To be effective, an insurgency needs lots of weapons. Here, again, there is a procedure for acquiring military technology that has become almost routine. What weapons are being used by ISIS? Why, of course, American ones, which the Americans provided to the regime in Baghdad, and which ISIS took as trophies when the Iraqi army refused to fight and ran away. And what weapons are being used by the Houthi rebels in Yemen? Why, of course, the American ones, which the Americans provided to the now overthrown pro-American regime there. And what are some of the weapons being used by the Syrian regime of Bashar Assad? Why, of course, American ones, sold to them by the Ukrainian government, which got them from the Americans. There is a pattern here: it seems that whenever Americans arm, train and equip an army, that army stands a really big chance of simply melting away, with the weapons falling into the hands of those who want to use them against American interests. It is hard to see why this same pattern wouldn't hold once the US places much of itself under military occupation.

And that's where things get really interesting: a well-armed, well-organized insurgency composed of thoroughly radicalized, outraged people who have absolutely nothing to lose and are fighting for their home turf and their families squaring off against a demoralized, defeated US military that has just failed spectacularly in every country it "touched."

They say that "You can't fight city hall." But what if you have a tank battalion that can control four intersections all around city hall, turrets pointed in all directions, firing at anything that moves? And what if you have enough infantry to go around and ring the doorbells of all the key city hall bureaucrats? Wouldn't that change one's odds of victory in fighting city hall?

The US might get to "touch" a few more countries before this scenario unfolds, but it seems likely that (excepting the possibility of all-out war) eventually America will "touch" itself, and then all those countries whose troops marched through Red Square last Saturday won't have America to kick around any more.

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Scientists image gravity waves through atmosphere

© Hanli Liu, NCAR
A model simulation illustrates how gravity waves kicked off by a cyclone east of Australia build as they travel toward space.

Whether it's a drunk camper diving carelessly into a river, or a mass of air rising over a mountain, the rule is the same: What goes up must come down.

With respect to the latter, the rising and falling of air also generates gravity waves. While such atmospheric changes usually only have a regional impact on the lower atmosphere, these ripples can stretch all across the globe in the upper atmosphere and their impact is far more dramatic.

For the first time, researchers have found a way to observe what happens when gravity waves rise towards into the upper atmosphere. A team of researchers at the University Corporation for Atmospheric Research led by Senior Scientist Hanli Liu improved upon the Whole Atmosphere Community Climate Model, pushing it to a resolution fine enough to pick up small gravity waves at their source.

Previously able to clearly view only phenomena that were 2,000 kilometers across, they are now able to view gravity waves when they are still relatively small—only 200 kilometers across—and accurately model how this activity appears later in the upper atmosphere.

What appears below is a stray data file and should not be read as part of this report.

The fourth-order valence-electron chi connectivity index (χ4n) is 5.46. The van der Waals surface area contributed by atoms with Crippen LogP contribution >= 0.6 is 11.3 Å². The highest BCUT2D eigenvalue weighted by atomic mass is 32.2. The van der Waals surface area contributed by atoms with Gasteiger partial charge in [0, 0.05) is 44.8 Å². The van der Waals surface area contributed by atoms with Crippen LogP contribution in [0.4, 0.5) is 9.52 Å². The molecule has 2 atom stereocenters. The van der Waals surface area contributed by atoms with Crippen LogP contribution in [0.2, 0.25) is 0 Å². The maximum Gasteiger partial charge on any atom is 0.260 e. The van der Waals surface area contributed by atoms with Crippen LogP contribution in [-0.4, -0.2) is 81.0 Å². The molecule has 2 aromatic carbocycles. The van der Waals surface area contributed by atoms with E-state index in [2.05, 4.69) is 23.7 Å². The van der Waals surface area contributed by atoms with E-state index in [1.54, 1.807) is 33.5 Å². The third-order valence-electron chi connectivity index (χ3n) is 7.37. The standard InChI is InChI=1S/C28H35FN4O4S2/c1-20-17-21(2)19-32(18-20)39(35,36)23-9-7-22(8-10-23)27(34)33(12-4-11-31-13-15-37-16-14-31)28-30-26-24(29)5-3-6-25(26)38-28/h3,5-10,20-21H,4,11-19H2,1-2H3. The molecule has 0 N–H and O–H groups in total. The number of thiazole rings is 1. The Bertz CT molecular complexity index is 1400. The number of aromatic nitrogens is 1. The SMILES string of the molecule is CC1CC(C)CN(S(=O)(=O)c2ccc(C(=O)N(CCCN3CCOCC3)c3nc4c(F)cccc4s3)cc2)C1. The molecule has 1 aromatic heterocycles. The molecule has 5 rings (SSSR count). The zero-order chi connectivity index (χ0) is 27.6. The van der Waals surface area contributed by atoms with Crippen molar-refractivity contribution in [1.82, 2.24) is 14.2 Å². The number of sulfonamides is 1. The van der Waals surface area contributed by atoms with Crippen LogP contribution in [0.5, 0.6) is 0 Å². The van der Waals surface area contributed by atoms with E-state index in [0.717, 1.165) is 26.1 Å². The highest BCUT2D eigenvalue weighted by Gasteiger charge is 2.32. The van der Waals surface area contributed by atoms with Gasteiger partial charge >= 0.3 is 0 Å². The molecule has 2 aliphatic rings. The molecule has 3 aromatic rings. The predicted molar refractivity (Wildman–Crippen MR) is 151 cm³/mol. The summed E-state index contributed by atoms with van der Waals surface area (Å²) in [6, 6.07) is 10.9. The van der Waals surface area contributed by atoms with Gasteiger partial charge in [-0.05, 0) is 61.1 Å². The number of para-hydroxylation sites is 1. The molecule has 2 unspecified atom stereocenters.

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I sense a disturbance in the force

And since disturbances in the upper atmosphere (usually attributed to solar activity) are what can damage satellites, shut down radio transmissions, skew GPS signals, and in this high-tech day and age basically just , modeling like this is exactly what we need to understand the Earth's role in these disturbances.

"When gravity waves propagate to the bottom side of the ionosphere, they can kick off instabilities," Liu said. "If you want to have a better understanding of space weather—the ionosphere—you need this kind of modeling capability."

'We the people' need to circle the wagons: The government is on the warpath

"The government is merely a servant―merely a temporary servant; it cannot be its prerogative to determine what is right and what is wrong, and decide who is a patriot and who isn't. Its function is to obey orders, not originate them." ― Mark Twain

© www.softpedia.com/

How many Americans have actually bothered to read the Constitution, let alone the first ten amendments to the Constitution, the Bill of Rights (a quick read at 462 words)?

Take a few minutes and read those words for yourself—rather than having some court or politician translate them for you—and you will be under no illusion about where to draw the line when it comes to speaking your mind, criticizing your government, defending what is yours, doing whatever you want on your own property, and keeping the government's nose out of your private affairs.

In an age of overcriminalization, where the average citizen unknowingly commits three crimes a day, and even the most mundane activities such as fishing and gardening are regulated, government officials are constantly telling Americans what not to do. Yet it was not always this way. It used to be "we the people" telling the government what it could and could not do. Indeed, the three words used most frequently throughout the Bill of Rights in regards to the government are "no," "not" and "nor."

Compare the following list of "don'ts" the government is prohibited from doing with the growing list of abuses to which "we the people" are subjected on a daily basis, and you will find that we have reached a state of crisis wherein the government is routinely breaking the law and violating its contractual obligations.